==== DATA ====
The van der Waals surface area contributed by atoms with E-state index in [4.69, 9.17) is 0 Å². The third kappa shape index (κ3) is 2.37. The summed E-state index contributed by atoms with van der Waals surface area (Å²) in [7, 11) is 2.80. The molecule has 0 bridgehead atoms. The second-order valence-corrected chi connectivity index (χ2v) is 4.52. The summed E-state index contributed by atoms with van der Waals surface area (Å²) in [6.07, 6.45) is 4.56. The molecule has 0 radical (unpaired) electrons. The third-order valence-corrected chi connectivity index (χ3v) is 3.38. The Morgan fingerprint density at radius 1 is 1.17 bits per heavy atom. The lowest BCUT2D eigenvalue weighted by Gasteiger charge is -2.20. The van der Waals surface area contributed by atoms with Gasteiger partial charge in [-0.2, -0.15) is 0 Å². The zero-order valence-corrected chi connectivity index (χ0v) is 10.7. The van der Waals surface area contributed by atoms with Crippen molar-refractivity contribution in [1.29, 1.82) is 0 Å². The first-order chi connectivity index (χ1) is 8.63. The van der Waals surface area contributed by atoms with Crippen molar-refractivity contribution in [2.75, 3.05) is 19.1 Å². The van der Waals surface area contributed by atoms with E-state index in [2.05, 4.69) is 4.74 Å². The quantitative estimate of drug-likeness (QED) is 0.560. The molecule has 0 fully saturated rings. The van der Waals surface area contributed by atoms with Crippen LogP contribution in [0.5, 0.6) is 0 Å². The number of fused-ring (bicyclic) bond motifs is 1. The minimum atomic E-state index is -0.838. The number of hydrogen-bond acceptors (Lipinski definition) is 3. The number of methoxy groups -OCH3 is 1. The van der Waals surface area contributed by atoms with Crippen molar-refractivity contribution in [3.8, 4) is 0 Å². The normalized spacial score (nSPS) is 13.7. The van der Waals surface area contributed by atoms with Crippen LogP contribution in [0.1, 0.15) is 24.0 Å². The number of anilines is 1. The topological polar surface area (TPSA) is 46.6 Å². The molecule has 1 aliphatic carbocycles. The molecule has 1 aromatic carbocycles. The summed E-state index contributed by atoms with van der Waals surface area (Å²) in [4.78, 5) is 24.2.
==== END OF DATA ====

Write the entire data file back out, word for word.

The van der Waals surface area contributed by atoms with E-state index in [4.69, 9.17) is 0 Å². The third kappa shape index (κ3) is 2.37. The summed E-state index contributed by atoms with van der Waals surface area (Å²) in [7, 11) is 2.80. The molecule has 0 bridgehead atoms. The second-order valence-corrected chi connectivity index (χ2v) is 4.52. The summed E-state index contributed by atoms with van der Waals surface area (Å²) in [6.07, 6.45) is 4.56. The molecule has 0 radical (unpaired) electrons. The third-order valence-corrected chi connectivity index (χ3v) is 3.38. The Morgan fingerprint density at radius 1 is 1.17 bits per heavy atom. The lowest BCUT2D eigenvalue weighted by Gasteiger charge is -2.20. The van der Waals surface area contributed by atoms with Gasteiger partial charge in [-0.2, -0.15) is 0 Å². The zero-order valence-corrected chi connectivity index (χ0v) is 10.7. The van der Waals surface area contributed by atoms with Crippen molar-refractivity contribution in [1.29, 1.82) is 0 Å². The first-order chi connectivity index (χ1) is 8.63. The van der Waals surface area contributed by atoms with Crippen molar-refractivity contribution in [2.75, 3.05) is 19.1 Å². The van der Waals surface area contributed by atoms with E-state index in [2.05, 4.69) is 4.74 Å². The quantitative estimate of drug-likeness (QED) is 0.560. The molecule has 0 fully saturated rings. The van der Waals surface area contributed by atoms with Crippen LogP contribution in [0.5, 0.6) is 0 Å². The number of fused-ring (bicyclic) bond motifs is 1. The minimum atomic E-state index is -0.838. The number of hydrogen-bond acceptors (Lipinski definition) is 3. The number of methoxy groups -OCH3 is 1. The van der Waals surface area contributed by atoms with Crippen molar-refractivity contribution in [3.8, 4) is 0 Å². The normalized spacial score (nSPS) is 13.7. The van der Waals surface area contributed by atoms with Crippen LogP contribution in [0.1, 0.15) is 24.0 Å². The number of anilines is 1. The topological polar surface area (TPSA) is 46.6 Å². The molecule has 1 aliphatic carbocycles. The molecule has 1 aromatic carbocycles. The summed E-state index contributed by atoms with van der Waals surface area (Å²) in [4.78, 5) is 24.2.